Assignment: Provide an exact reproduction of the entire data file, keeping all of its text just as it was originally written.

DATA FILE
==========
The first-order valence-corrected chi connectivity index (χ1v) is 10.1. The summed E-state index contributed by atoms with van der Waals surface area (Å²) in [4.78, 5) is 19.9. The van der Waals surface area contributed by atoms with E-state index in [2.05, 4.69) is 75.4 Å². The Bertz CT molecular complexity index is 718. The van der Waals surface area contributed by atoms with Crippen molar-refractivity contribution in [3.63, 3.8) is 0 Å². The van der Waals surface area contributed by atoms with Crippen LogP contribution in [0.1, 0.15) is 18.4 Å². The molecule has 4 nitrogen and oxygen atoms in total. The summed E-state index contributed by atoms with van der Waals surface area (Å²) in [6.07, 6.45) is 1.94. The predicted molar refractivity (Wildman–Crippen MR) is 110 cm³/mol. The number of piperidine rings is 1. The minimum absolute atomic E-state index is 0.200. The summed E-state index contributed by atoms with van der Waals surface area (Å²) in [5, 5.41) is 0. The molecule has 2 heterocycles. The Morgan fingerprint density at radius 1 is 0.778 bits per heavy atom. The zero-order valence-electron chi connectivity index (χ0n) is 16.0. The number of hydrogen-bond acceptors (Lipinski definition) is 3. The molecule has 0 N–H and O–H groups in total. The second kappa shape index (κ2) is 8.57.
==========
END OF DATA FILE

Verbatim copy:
The first-order valence-corrected chi connectivity index (χ1v) is 10.1. The summed E-state index contributed by atoms with van der Waals surface area (Å²) in [4.78, 5) is 19.9. The van der Waals surface area contributed by atoms with E-state index in [2.05, 4.69) is 75.4 Å². The Bertz CT molecular complexity index is 718. The van der Waals surface area contributed by atoms with Crippen molar-refractivity contribution in [3.63, 3.8) is 0 Å². The van der Waals surface area contributed by atoms with Crippen LogP contribution in [0.1, 0.15) is 18.4 Å². The molecule has 4 nitrogen and oxygen atoms in total. The summed E-state index contributed by atoms with van der Waals surface area (Å²) in [6.07, 6.45) is 1.94. The predicted molar refractivity (Wildman–Crippen MR) is 110 cm³/mol. The number of piperidine rings is 1. The minimum absolute atomic E-state index is 0.200. The summed E-state index contributed by atoms with van der Waals surface area (Å²) in [5, 5.41) is 0. The molecule has 2 heterocycles. The Morgan fingerprint density at radius 1 is 0.778 bits per heavy atom. The zero-order valence-electron chi connectivity index (χ0n) is 16.0. The number of hydrogen-bond acceptors (Lipinski definition) is 3. The molecule has 0 N–H and O–H groups in total. The second kappa shape index (κ2) is 8.57.